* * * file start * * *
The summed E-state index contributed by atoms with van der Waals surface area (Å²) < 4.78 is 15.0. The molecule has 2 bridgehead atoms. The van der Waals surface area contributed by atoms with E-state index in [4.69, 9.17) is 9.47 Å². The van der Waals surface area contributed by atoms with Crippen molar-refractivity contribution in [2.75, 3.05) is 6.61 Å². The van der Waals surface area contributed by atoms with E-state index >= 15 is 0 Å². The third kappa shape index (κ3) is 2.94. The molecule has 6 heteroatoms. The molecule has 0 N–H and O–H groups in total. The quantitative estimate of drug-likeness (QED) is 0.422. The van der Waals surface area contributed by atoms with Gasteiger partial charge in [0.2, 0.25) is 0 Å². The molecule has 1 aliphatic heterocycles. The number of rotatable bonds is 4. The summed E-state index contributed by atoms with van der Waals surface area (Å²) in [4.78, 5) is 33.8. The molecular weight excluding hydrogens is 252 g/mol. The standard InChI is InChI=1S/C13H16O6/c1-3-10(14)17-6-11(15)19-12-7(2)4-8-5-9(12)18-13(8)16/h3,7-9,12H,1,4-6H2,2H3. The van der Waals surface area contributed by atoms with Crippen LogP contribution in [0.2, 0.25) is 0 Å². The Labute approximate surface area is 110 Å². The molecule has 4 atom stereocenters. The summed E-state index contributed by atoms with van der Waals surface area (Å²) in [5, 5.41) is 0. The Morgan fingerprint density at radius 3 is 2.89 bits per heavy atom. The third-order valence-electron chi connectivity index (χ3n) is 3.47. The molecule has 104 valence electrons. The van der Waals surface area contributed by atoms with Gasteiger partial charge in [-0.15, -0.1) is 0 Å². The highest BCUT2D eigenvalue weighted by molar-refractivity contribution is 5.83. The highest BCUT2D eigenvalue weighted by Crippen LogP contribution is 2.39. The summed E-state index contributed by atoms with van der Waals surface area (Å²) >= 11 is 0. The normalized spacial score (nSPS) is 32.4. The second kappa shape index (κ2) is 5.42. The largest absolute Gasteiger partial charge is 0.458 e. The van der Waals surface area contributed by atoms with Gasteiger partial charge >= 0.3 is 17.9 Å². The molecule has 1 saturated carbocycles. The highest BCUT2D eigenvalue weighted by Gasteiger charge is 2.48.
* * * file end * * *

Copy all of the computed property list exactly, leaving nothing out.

The summed E-state index contributed by atoms with van der Waals surface area (Å²) < 4.78 is 15.0. The molecule has 2 bridgehead atoms. The van der Waals surface area contributed by atoms with E-state index in [4.69, 9.17) is 9.47 Å². The van der Waals surface area contributed by atoms with Crippen molar-refractivity contribution in [2.75, 3.05) is 6.61 Å². The van der Waals surface area contributed by atoms with E-state index >= 15 is 0 Å². The third kappa shape index (κ3) is 2.94. The molecule has 6 heteroatoms. The molecule has 0 N–H and O–H groups in total. The quantitative estimate of drug-likeness (QED) is 0.422. The van der Waals surface area contributed by atoms with Gasteiger partial charge in [0.2, 0.25) is 0 Å². The molecule has 1 aliphatic heterocycles. The number of rotatable bonds is 4. The summed E-state index contributed by atoms with van der Waals surface area (Å²) in [4.78, 5) is 33.8. The molecular weight excluding hydrogens is 252 g/mol. The standard InChI is InChI=1S/C13H16O6/c1-3-10(14)17-6-11(15)19-12-7(2)4-8-5-9(12)18-13(8)16/h3,7-9,12H,1,4-6H2,2H3. The van der Waals surface area contributed by atoms with Crippen LogP contribution in [0.2, 0.25) is 0 Å². The Labute approximate surface area is 110 Å². The molecule has 4 atom stereocenters. The summed E-state index contributed by atoms with van der Waals surface area (Å²) in [5, 5.41) is 0. The Morgan fingerprint density at radius 3 is 2.89 bits per heavy atom. The third-order valence-electron chi connectivity index (χ3n) is 3.47. The molecule has 104 valence electrons. The van der Waals surface area contributed by atoms with Gasteiger partial charge in [-0.15, -0.1) is 0 Å². The highest BCUT2D eigenvalue weighted by molar-refractivity contribution is 5.83. The highest BCUT2D eigenvalue weighted by Crippen LogP contribution is 2.39. The summed E-state index contributed by atoms with van der Waals surface area (Å²) >= 11 is 0. The normalized spacial score (nSPS) is 32.4. The second kappa shape index (κ2) is 5.42. The largest absolute Gasteiger partial charge is 0.458 e. The van der Waals surface area contributed by atoms with Gasteiger partial charge >= 0.3 is 17.9 Å². The molecule has 1 saturated carbocycles. The highest BCUT2D eigenvalue weighted by Gasteiger charge is 2.48.